• Adam ZR, Fahrenbach AC, Jacobson SM, Kacar B, Zubarev DY (2021) Radiolysis generates a complex organosynthetic chemical network. Scientific reports 11((1)):1743 PMC7813863 · Pubmed · DOI

    The architectural features of cellular life and its ecologies at larger scales are built upon foundational networks of reactions between molecules that avoid a collapse to equilibrium. The search for life's origins is, in some respects, a search for biotic network attributes in abiotic chemical systems. Radiation chemistry has long been employed to model prebiotic reaction networks, and here we report network-level analyses carried out on a compiled database of radiolysis reactions, acquired by the scientific community over decades of research. The resulting network shows robust connections between abundant geochemical reservoirs and the production of carboxylic acids, amino acids, and ribonucleotide precursors-the chemistry of which is predominantly dependent on radicals. Moreover, the network exhibits the following measurable attributes associated with biological systems: (1) the species connectivity histogram exhibits a heterogeneous (heavy-tailed) distribution, (2) overlapping families of closed-loop cycles, and (3) a hierarchical arrangement of chemical species with a bottom-heavy energy-size spectrum. The latter attribute is implicated with stability and entropy production in complex systems, notably in ecology where it is known as a trophic pyramid. Radiolysis is implicated as a driver of abiotic chemical organization and could provide insights about the complex and perhaps radical-dependent mechanisms associated with life's origins.

  • Kacar B, Garcia AK, Anbar AD (2020) Evolutionary History of Bioessential Elements Can Guide the Search for Life in the Universe. Chembiochem : a European journal of chemical biology 22((1)):114-119 · Pubmed · DOI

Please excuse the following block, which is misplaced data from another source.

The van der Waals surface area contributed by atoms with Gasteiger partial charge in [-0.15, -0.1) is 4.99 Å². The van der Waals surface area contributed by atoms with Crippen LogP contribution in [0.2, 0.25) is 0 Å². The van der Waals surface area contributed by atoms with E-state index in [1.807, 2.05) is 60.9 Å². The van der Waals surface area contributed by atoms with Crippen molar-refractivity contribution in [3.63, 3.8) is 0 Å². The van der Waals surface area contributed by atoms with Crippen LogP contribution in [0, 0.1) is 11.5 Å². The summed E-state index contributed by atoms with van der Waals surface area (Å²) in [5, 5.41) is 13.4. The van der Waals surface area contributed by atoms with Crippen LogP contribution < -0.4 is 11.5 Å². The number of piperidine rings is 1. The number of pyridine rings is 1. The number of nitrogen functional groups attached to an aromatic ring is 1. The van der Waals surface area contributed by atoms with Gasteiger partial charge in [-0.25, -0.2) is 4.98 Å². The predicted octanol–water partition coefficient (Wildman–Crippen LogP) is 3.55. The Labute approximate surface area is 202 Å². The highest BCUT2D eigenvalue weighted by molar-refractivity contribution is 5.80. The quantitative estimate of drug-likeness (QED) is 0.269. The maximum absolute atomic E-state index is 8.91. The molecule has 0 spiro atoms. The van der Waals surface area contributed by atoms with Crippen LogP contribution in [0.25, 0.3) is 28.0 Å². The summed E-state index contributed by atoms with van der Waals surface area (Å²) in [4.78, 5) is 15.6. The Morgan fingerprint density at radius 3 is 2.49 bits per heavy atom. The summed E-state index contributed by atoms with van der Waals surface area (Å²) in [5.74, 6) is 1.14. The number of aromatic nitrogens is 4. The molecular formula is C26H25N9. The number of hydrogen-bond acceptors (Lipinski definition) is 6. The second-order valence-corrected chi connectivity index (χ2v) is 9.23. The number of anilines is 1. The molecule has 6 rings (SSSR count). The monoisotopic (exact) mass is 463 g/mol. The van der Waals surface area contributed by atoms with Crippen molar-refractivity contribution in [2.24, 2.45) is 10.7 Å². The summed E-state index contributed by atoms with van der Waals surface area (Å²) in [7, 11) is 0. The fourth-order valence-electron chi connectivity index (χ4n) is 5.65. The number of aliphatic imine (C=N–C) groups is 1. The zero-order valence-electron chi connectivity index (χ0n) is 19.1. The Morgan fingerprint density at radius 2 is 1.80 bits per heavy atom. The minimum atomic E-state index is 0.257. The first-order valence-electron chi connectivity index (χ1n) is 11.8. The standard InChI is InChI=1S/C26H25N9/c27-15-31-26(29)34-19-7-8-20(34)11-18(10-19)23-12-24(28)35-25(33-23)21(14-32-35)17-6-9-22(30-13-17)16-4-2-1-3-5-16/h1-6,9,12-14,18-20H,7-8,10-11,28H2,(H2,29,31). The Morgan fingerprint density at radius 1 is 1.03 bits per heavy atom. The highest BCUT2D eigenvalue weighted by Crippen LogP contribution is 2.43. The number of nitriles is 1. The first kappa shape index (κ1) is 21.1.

Our understanding of life in the universe comes from one sample, life on Earth. Current and next-generation space missions will target exoplanets as well as planets and moons in our own solar system with the primary goal of detecting, interpreting and characterizing indications of possible biological activity. Thus, understanding life's fundamental characteristics is increasingly critical for detecting and interpreting potential biological signatures elsewhere in the universe. Astrobiologists have outlined the essential roles of carbon and water for life, but we have yet to decipher the rules governing the evolution of how living organisms use bioessential elements. Does the suite of life's essential chemical elements on Earth constitute only one possible evolutionary outcome? Are some elements so essential for biological functions that evolution will select for them despite low availability? How would this play out on other worlds that have different relative element abundances? When we look for life in the universe, or the conditions that could give rise to life, we must learn how to recognize it in extremely different chemical and environmental conditions from those on Earth. We argue that by exposing self-organizing biotic chemistries to different combinations of abiotic materials, and by mapping the evolutionary history of metalloenzyme biochemistry onto geological availabilities of metals, alternative element choices that are very different from life's present-day molecular structure might result. A greater understanding of the paleomolecular evolutionary history of life on Earth will create a predictive capacity for detecting and assessing life's existence on worlds where alternate evolutionary paths might have been taken.